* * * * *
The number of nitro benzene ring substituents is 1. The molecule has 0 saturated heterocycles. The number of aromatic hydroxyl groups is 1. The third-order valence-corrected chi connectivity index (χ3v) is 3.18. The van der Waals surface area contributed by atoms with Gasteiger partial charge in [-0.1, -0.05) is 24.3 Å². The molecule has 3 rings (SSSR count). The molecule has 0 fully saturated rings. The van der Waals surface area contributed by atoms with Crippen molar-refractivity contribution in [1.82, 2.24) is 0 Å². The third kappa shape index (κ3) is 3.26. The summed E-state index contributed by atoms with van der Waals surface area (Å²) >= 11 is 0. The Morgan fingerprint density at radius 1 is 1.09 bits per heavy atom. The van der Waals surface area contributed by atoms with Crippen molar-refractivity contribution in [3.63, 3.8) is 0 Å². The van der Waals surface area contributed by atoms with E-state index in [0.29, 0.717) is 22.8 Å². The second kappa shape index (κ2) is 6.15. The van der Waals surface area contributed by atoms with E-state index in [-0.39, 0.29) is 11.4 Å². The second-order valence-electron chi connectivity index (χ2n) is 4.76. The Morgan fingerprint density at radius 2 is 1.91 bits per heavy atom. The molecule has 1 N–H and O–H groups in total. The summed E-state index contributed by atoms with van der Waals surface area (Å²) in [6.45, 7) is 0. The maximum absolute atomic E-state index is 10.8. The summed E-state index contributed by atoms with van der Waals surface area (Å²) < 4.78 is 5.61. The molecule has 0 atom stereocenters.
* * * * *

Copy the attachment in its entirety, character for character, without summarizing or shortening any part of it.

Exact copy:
The number of nitro benzene ring substituents is 1. The molecule has 0 saturated heterocycles. The number of aromatic hydroxyl groups is 1. The third-order valence-corrected chi connectivity index (χ3v) is 3.18. The van der Waals surface area contributed by atoms with Gasteiger partial charge in [-0.1, -0.05) is 24.3 Å². The molecule has 3 rings (SSSR count). The molecule has 0 fully saturated rings. The van der Waals surface area contributed by atoms with Crippen molar-refractivity contribution in [1.82, 2.24) is 0 Å². The third kappa shape index (κ3) is 3.26. The summed E-state index contributed by atoms with van der Waals surface area (Å²) >= 11 is 0. The Morgan fingerprint density at radius 1 is 1.09 bits per heavy atom. The van der Waals surface area contributed by atoms with Crippen molar-refractivity contribution in [3.63, 3.8) is 0 Å². The van der Waals surface area contributed by atoms with E-state index in [0.29, 0.717) is 22.8 Å². The second kappa shape index (κ2) is 6.15. The van der Waals surface area contributed by atoms with E-state index in [-0.39, 0.29) is 11.4 Å². The second-order valence-electron chi connectivity index (χ2n) is 4.76. The Morgan fingerprint density at radius 2 is 1.91 bits per heavy atom. The molecule has 1 N–H and O–H groups in total. The summed E-state index contributed by atoms with van der Waals surface area (Å²) in [6.45, 7) is 0. The maximum absolute atomic E-state index is 10.8. The summed E-state index contributed by atoms with van der Waals surface area (Å²) < 4.78 is 5.61. The molecule has 0 atom stereocenters.